In shackles and handcuffs, Cardell Hayes took the stand Thursday and told the family of Will Smith that he wishes the April 2016 night when he shot and killed the former Saints star had never happened.

But as Hayes faces down his sentencing, which could happen as soon as Thursday afternoon in the courtroom of Orleans Criminal District Court Judge Camille Buras, he repeated his claims at trial that he only acted in self-defense.

After a recess, the hearing was scheduled to come back at 2:15 p.m. for short statements and then sentencing. 

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“I didn’t stand over Will and pump seven shots into his back, like the theory that you all came with,” Hayes said. “I was never the aggressor.”

Attorney John Fuller has consistently sought to portray Hayes as an ordinary man who has been subjected to a justice system where the scales are tipped for the rich and powerful like Will Smith.

On Wednesday, Hayes had his request for a new trial denied by Criminal District Court Judge Camille Buras after unusual testimony by an eccentric Army veteran named Michael Burnside, who claims he heard two guns firing on the night Smith was killed. That account directly contradicts the narrative presented by prosecutors, who maintained throughout the trial that Hayes was the only one who fired a gun on April 9, 2016.

[RELATED: Click here to read more about Wednesday's gripping court proceedings.]

Hayes, 29, was convicted of manslaughter for killing Smith and attempted manslaughter for wounding his wife in December. His testimony came on the second day of pre-sentencing testimony. Buras can sentence him to between 20 and 60 years in prison.

After defense attorney John Fuller called Hayes to the stand, his first words were addressed to the family of the man he killed. Hayes said he knows his pain because New Orleans police officers killed his father in 2005.

“I want to speak to the kids of Will, and I want to let you all know and tell you that I understand what you’re going through,” Hayes said. “I don’t have to imagine. I know what it’s like to not have a father be there. That was something that I fear most for my son, not to be here for him.”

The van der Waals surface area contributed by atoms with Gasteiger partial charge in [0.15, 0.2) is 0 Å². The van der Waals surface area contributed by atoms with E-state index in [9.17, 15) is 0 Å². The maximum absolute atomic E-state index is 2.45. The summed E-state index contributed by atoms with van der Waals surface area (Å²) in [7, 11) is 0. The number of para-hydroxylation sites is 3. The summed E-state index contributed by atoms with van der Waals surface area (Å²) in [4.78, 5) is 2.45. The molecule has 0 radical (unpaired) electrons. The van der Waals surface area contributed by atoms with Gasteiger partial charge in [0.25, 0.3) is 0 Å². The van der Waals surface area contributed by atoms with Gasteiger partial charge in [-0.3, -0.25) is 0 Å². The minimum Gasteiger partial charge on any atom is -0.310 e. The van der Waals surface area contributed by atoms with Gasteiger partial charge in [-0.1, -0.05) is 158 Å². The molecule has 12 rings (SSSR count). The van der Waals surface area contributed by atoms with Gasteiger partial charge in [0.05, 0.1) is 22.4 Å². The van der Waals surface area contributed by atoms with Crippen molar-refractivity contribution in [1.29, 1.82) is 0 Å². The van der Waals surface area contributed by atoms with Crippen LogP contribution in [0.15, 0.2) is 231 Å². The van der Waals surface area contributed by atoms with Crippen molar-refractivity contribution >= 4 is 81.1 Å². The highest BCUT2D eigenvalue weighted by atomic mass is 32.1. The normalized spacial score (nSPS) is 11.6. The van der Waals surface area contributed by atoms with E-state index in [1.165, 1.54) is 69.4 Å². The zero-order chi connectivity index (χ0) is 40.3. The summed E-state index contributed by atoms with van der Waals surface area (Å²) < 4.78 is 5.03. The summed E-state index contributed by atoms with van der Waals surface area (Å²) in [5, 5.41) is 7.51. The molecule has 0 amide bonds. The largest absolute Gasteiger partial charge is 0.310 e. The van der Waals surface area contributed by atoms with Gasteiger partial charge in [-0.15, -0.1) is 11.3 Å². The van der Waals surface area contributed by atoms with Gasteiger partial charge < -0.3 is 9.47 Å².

With his young son Cardell “CJ” Hayes Jr. present, Hayes said he feared that he would be released when his son is an old man.

“At the end of the day, it’s like I’m dead anyway. I’m not here for my son. And that’s number one to me, being here for him,” Hayes said.

Hayes hunched over and sobbed as he spoke about his mother having to see him in shackles. From the gallery, she wept as well. Deputies led Hayes away to chambers briefly so that he could regain his composure.

However, on cross-examination Assistant District Attorney Jason Napoli sought to show that Hayes’s remorse was less than full-hearted. He reminded Hayes that Racquel Smith had pleaded in her testimony Wednesday for Hayes to tell the truth about shooting her.

“You shot me, there was no one else, there was no tussle between me and my husband like you said,” Racquel Smith said. “All I asked of you is to tell the truth. Tell the truth.”

Hayes did not back down from his claims at trial that he only shot Will Smith in self-defense, and that he never intentionally shot Racquel Smith.

“I never physically pointed my gun at Racquel and shot Racquel,” Hayes said.

“These tears are for yourself, right?” Napoli asked.

“No, these tears are not for myself,” Hayes responded. “I would never just hurt someone just purposefully.”

Napoli again press Hayes, saying that he was essentially calling Racquel Smith a liar.

“I did not stand over Will and pump shots into his back like you said. Everything was quick. Everything happened so quickly,” Hayes said.

“Do you understand that that’s what you did to him?” Napoli said.

“I definitely apologize for their loss. I apologize for their loss. I apologize for their loss,” Hayes responded. “I can say it a million times, that I wish that night had never happened.”

Racquel Smith gave few signs of emotion as he spoke. But after he left the stand, she turned to her sister and shook her head.

Hayes’s testimony was followed by that a friend and fellow dog-breeder, his high school football coach, and his pastor, the Rev. Sha-Teek Nobles Sr. at the My Redeemer Missionary Baptist Church in Central City.

The mother of Hayes’s young son testified that he was a dutiful father who made his son breakfast every day and took him to school. Tiffany LaCroix testified that was deeply affected by his father’s time in prison then sudden death.

“When he was out, I think he saw his father a few times, and then Katrina hit, and then the horrible altercation or incident happened with the New Orleans Police Department and he was taken again, this time never to return,” LaCroix said.

LaCroix also revealed that moments after the shooting, Hayes called her to tell her he had just shot a man.

“I thought it was just a nightmare, I just didn’t know what was really going on,” she said. “The shriek, the tone of his voice, the pain, I just knew something had happened. He sounded just so afraid and he was so scared.”

The most emotional plea to the judge came from Hayes’s mother, Dawn Mumphrey, who has never before spoken in public about her son’s arrest and conviction. She broke down in tears as soon as she took the stand, and Fuller quickly asked the judge to let her daughter stand by her as she testified.

Mumphrey’s voice faltered as she explained how she had tried to raise her son.

“I wanted my child to be something other than just hanging on the street. And he was,” she said. “He’s a loving, caring protective person.”

Mumphrey said she never thought she would see her son in shackles.

“Don’t take my child from me!” Mumphrey pleaded. “I’m sorry. I’m sorry, I’m sorry. … I’ll be punished for his crime! Please take me!”